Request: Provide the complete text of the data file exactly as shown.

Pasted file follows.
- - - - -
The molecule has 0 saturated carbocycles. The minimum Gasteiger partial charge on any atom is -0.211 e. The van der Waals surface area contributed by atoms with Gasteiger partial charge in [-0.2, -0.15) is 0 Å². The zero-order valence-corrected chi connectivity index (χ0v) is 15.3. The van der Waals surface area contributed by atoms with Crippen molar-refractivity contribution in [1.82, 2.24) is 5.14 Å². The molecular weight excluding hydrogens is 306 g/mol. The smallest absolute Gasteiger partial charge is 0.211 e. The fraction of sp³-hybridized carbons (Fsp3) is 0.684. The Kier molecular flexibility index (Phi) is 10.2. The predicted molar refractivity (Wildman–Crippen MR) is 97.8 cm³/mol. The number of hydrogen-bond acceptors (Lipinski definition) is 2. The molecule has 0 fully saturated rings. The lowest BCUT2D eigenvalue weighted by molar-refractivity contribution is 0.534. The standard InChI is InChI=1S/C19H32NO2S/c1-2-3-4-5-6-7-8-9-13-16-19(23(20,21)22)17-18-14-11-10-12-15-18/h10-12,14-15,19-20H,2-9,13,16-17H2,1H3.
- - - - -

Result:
The molecule has 0 saturated carbocycles. The minimum Gasteiger partial charge on any atom is -0.211 e. The van der Waals surface area contributed by atoms with Gasteiger partial charge in [-0.2, -0.15) is 0 Å². The zero-order valence-corrected chi connectivity index (χ0v) is 15.3. The van der Waals surface area contributed by atoms with Crippen molar-refractivity contribution in [1.82, 2.24) is 5.14 Å². The molecular weight excluding hydrogens is 306 g/mol. The smallest absolute Gasteiger partial charge is 0.211 e. The fraction of sp³-hybridized carbons (Fsp3) is 0.684. The Kier molecular flexibility index (Phi) is 10.2. The predicted molar refractivity (Wildman–Crippen MR) is 97.8 cm³/mol. The number of hydrogen-bond acceptors (Lipinski definition) is 2. The molecule has 0 fully saturated rings. The lowest BCUT2D eigenvalue weighted by molar-refractivity contribution is 0.534. The standard InChI is InChI=1S/C19H32NO2S/c1-2-3-4-5-6-7-8-9-13-16-19(23(20,21)22)17-18-14-11-10-12-15-18/h10-12,14-15,19-20H,2-9,13,16-17H2,1H3.